Warm Springs (2005)

Joseph Sargent

Scripter Margaret Nagle’s chronicle of Franklin Delano Roosevelt’s life after his polio diagnosis in 1921 at the age of thirty-nine was crafted into a gripping and compassionately humanistic made-for-HBO film from director Joseph Sargent.

The film, which received eight awards and twenty-six nominations (including three Golden Globes), benefits from a stirringly passionate turn by British actor Kenneth Branagh as Roosevelt.

Audiences first encounter Roosevelt just following his failed campaign as the vice presidential running mate of James Cox. After he’s struck with disability, FDR ventures down for rehabilitation to Warm Springs, Georgia to spend time in the hot mineral water in the hopes that he’ll regain enough mobility to begin to walk once more.

At the same time, Eleanor Roosevelt (played by Cynthia Nixon who disappears into her character as well), bravely begins to come out of her shell as a political public speaker quickly becoming involved in the government while her husband recuperates.

Truly indicative of the tagline that “the greatest challenge FDR faced was the one we never saw,” Warm Springs is a worthwhile and eye-opening account of the man’s struggle against prejudice towards disabled individuals.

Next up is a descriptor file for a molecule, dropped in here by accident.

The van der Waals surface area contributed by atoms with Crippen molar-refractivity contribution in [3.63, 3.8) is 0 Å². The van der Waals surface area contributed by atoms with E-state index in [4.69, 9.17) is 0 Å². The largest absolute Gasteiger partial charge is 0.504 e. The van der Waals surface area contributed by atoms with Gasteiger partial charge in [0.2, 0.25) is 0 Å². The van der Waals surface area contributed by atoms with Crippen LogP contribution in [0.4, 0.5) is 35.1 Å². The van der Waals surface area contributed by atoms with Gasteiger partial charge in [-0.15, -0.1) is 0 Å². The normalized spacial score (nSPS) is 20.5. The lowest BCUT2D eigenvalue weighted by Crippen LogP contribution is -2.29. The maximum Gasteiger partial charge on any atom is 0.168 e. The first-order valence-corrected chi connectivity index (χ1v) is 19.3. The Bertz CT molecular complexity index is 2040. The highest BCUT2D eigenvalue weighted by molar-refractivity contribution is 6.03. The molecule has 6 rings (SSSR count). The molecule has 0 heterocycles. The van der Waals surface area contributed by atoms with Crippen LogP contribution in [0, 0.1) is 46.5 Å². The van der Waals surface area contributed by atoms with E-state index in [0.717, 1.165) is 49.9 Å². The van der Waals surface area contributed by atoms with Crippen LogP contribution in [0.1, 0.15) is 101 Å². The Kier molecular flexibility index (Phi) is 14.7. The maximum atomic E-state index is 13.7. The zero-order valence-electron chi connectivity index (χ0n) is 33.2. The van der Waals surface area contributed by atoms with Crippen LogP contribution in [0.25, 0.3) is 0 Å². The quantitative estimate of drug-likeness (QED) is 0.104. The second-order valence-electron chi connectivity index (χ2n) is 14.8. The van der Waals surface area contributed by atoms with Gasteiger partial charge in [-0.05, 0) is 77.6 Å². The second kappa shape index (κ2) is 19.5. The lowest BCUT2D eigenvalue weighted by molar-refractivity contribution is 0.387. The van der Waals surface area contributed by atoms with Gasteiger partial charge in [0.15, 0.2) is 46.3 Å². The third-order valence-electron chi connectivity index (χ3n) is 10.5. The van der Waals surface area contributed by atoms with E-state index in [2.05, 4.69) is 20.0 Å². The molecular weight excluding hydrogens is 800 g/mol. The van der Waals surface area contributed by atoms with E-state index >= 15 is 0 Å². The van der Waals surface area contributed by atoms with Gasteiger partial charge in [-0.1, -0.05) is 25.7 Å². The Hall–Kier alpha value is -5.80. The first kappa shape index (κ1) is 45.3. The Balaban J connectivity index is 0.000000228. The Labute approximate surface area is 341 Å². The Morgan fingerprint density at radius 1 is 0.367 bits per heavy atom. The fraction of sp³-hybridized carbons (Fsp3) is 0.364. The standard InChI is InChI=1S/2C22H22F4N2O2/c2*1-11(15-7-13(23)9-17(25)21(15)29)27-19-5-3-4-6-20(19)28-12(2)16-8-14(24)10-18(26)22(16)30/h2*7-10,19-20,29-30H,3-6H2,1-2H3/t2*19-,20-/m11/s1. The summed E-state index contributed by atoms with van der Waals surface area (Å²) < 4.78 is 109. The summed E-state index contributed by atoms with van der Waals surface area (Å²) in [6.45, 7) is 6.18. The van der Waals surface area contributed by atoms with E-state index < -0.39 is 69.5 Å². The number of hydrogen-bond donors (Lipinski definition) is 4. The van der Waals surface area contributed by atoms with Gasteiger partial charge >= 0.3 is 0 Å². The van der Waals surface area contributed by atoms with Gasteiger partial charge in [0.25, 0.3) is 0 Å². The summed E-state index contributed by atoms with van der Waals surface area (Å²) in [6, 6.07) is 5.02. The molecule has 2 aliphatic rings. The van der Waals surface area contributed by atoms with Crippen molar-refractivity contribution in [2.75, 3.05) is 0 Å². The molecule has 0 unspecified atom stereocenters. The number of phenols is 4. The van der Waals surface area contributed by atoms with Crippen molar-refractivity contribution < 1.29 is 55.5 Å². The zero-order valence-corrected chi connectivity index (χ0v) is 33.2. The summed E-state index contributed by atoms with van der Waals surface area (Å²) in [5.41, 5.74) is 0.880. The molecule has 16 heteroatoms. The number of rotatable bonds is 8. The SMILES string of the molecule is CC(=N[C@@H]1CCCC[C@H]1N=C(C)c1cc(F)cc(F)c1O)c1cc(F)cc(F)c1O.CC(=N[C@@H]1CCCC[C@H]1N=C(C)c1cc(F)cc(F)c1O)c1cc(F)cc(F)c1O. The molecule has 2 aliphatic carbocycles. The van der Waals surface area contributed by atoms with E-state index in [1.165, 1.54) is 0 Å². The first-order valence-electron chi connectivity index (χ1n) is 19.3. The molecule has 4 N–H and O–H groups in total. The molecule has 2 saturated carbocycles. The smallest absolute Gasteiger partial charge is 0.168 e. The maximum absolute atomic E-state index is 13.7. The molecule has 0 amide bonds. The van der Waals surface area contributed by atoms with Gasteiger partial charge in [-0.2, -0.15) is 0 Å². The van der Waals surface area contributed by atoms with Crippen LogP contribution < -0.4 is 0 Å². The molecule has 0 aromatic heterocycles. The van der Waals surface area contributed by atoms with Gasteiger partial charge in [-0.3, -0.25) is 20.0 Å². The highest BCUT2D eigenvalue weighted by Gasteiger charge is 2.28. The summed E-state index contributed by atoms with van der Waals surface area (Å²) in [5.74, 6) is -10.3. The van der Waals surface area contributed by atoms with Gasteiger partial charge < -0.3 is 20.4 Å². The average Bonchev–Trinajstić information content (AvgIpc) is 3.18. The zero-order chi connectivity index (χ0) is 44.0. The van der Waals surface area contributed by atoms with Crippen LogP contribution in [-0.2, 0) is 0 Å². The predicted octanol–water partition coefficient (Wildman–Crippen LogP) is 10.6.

Incredibly authentic and even going as far as to ensure that disabled actors are playing disabled actors, Warm Springs is still hard-hitting today as FDR struggles to regain self-confidence in a world that celebrates the able-bodied and is fearful of others.

And indeed as evidenced in the movie, FDR’s strides against discrimination and the film’s inclusion of such timely issues such as racial and disability discrimination along with health care costs and rights to American citizens make the film far more potent so many decades later.

With great supporting performances by Tim Blake Nelson, David Paymer and Kathy Bates, Warm Springs is one of the best HBO films in years and--especially given the consistently amazing productions the channel is responsible for creating-- that’s saying something significant indeed.